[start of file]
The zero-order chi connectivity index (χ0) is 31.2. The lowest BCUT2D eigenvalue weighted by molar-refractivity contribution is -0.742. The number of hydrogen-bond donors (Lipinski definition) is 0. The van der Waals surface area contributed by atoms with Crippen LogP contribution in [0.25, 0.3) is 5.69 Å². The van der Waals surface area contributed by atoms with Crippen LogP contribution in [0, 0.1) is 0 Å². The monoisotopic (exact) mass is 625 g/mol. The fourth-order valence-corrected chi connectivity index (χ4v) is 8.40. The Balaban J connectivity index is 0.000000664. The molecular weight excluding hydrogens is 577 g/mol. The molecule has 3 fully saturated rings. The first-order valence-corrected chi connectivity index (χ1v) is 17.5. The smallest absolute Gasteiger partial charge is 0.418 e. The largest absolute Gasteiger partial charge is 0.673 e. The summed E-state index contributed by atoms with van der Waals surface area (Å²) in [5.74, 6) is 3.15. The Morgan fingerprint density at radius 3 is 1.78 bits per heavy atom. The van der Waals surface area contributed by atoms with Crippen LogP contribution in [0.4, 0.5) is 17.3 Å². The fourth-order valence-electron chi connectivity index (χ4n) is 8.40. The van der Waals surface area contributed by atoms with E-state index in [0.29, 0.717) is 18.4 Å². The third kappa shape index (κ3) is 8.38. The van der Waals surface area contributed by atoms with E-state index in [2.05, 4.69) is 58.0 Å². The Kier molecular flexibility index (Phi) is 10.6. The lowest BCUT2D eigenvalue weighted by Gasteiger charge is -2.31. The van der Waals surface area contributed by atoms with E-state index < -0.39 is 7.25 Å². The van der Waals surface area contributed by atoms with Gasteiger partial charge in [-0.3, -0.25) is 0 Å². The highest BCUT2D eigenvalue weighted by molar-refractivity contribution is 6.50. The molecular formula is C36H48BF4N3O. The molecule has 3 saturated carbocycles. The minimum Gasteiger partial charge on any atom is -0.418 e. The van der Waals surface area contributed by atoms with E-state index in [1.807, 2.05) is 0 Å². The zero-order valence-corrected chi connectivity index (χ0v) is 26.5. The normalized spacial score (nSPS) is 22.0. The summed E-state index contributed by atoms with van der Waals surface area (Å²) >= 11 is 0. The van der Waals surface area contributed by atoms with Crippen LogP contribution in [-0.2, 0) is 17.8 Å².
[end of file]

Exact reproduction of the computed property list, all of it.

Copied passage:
The zero-order chi connectivity index (χ0) is 31.2. The lowest BCUT2D eigenvalue weighted by molar-refractivity contribution is -0.742. The number of hydrogen-bond donors (Lipinski definition) is 0. The van der Waals surface area contributed by atoms with Crippen LogP contribution in [0.25, 0.3) is 5.69 Å². The van der Waals surface area contributed by atoms with Crippen LogP contribution in [0, 0.1) is 0 Å². The monoisotopic (exact) mass is 625 g/mol. The fourth-order valence-corrected chi connectivity index (χ4v) is 8.40. The Balaban J connectivity index is 0.000000664. The molecular weight excluding hydrogens is 577 g/mol. The molecule has 3 fully saturated rings. The first-order valence-corrected chi connectivity index (χ1v) is 17.5. The smallest absolute Gasteiger partial charge is 0.418 e. The largest absolute Gasteiger partial charge is 0.673 e. The summed E-state index contributed by atoms with van der Waals surface area (Å²) in [5.74, 6) is 3.15. The Morgan fingerprint density at radius 3 is 1.78 bits per heavy atom. The van der Waals surface area contributed by atoms with Crippen LogP contribution in [0.4, 0.5) is 17.3 Å². The fourth-order valence-electron chi connectivity index (χ4n) is 8.40. The van der Waals surface area contributed by atoms with E-state index in [0.29, 0.717) is 18.4 Å². The third kappa shape index (κ3) is 8.38. The van der Waals surface area contributed by atoms with E-state index in [2.05, 4.69) is 58.0 Å². The Kier molecular flexibility index (Phi) is 10.6. The lowest BCUT2D eigenvalue weighted by Gasteiger charge is -2.31. The van der Waals surface area contributed by atoms with E-state index < -0.39 is 7.25 Å². The van der Waals surface area contributed by atoms with Gasteiger partial charge in [-0.3, -0.25) is 0 Å². The highest BCUT2D eigenvalue weighted by molar-refractivity contribution is 6.50. The molecular formula is C36H48BF4N3O. The molecule has 3 saturated carbocycles. The minimum Gasteiger partial charge on any atom is -0.418 e. The van der Waals surface area contributed by atoms with E-state index in [1.807, 2.05) is 0 Å². The zero-order valence-corrected chi connectivity index (χ0v) is 26.5. The normalized spacial score (nSPS) is 22.0. The summed E-state index contributed by atoms with van der Waals surface area (Å²) >= 11 is 0. The van der Waals surface area contributed by atoms with Crippen LogP contribution in [-0.2, 0) is 17.8 Å².